History records that the striking of Australia’s very first gold coin at the Adelaide Assay Office was plagued with problems. Excessive pressure exerted during the minting process cracked the first obverse die. A second obverse die was then taken up to continue striking coins.
First die? Cracked Die? Second die? It all sounds a little bit pedantic but it is a fact that the designs of the first two dies used in the production of the Adelaide Pound were different. The first die featured a beaded inner circle and produced approximately 40 coins before a die crack was noticed. (That’s why the terms First Die and Cracked Die are synonymous.)
A second die, featuring a crenellated inner circle , was then taken up and was used to strike a further 24,600-plus coins.
Not only is there a distinct design difference between the coins struck from the first and second die, what is obvious from the figures is that those Adelaide Pounds struck using the first die are incredibly rare. Our experience affirms its rarity. In a career that spans forty-plus years we have handled less than ten examples.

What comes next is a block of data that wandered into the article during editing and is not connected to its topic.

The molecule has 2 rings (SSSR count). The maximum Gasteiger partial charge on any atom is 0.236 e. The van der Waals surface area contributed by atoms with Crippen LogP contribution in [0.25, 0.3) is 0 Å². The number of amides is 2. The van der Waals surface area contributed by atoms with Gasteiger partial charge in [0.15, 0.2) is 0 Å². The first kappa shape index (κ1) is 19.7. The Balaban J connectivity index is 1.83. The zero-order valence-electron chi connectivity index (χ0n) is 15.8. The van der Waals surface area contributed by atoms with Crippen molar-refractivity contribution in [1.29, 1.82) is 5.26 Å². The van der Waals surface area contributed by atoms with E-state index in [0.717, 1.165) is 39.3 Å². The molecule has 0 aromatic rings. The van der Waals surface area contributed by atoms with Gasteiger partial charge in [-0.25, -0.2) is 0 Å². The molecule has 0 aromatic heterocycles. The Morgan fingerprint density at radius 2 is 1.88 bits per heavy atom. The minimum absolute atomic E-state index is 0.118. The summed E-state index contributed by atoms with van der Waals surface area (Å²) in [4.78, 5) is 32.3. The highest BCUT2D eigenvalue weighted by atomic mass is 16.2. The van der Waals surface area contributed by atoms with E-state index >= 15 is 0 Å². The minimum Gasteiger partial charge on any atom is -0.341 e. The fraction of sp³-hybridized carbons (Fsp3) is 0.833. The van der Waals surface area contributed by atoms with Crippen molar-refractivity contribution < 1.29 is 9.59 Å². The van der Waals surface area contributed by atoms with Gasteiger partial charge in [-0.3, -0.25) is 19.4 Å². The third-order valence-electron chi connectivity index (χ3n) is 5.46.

Having accepted the rarity of the coin we now move on to discuss the quality levels that are available to buyers.
It is a fact that the majority of Adelaide Pounds from the first run are found today well worn. And that is not surprising. Because the die cracked, the coin was viewed as being faulty, so very few examples out of the first run were kept as souvenirs.
The Cracked Die Adelaide Pound is an iconic Australian rarity with less than forty examples available to private collectors, across all levels of quality.